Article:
According to a new report by the U.S. Government Accountability Office (GAO), more than half of our nation’s school buildings are suffering from major infrastructure problems.
In addition, some 36,000 school buildings need to repair or replace several major features and systems which, if they aren’t fixed, can lead to serious health and safety issues for students, teachers and staff.
Underfunded buildings exacerbate educational inequities. But there is a way educators can fix this, without delay.
As the George Floyd protests spread worldwide, educators are examining how to strive for equity in all opportunities and outcomes to level the playing field for students being left behind.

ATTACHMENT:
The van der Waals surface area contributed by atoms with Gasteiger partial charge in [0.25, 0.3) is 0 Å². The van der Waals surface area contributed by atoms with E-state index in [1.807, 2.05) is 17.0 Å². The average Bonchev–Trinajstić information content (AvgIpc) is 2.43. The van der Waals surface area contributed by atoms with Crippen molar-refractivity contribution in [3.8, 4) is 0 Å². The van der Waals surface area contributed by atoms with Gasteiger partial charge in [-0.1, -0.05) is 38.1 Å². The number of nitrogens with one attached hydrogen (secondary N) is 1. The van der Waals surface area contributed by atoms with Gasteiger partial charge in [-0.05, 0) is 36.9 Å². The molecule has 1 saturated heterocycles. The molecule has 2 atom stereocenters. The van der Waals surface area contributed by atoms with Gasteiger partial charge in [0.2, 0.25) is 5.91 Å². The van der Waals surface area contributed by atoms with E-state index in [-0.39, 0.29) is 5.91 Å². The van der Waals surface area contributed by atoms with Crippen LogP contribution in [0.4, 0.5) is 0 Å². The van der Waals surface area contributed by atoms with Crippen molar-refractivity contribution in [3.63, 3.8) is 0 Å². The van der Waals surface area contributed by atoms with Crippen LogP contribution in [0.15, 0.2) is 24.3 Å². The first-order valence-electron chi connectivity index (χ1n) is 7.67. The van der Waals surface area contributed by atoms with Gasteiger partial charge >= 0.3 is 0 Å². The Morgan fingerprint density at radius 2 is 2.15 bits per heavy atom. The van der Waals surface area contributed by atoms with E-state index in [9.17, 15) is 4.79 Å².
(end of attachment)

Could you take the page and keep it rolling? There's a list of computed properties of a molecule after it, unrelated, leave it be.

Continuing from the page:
Inequity exists in education in many forms, most notably in the provision of billions less in school funding to predominantly nonwhite school districts, despite having the same amount of students as predominantly white school districts.
In light of the George Floyd protests, your school board may be re-examining district efforts involving diversity and inclusion. Have you considered your district’s dealings with businesses?
The average school district spends 11% of its budget on purchased services, according to the National Center for Education Statistics. There is an opportunity to ensure that minority and women-owned business enterprises (M/WBE) are competitive when bidding for that work.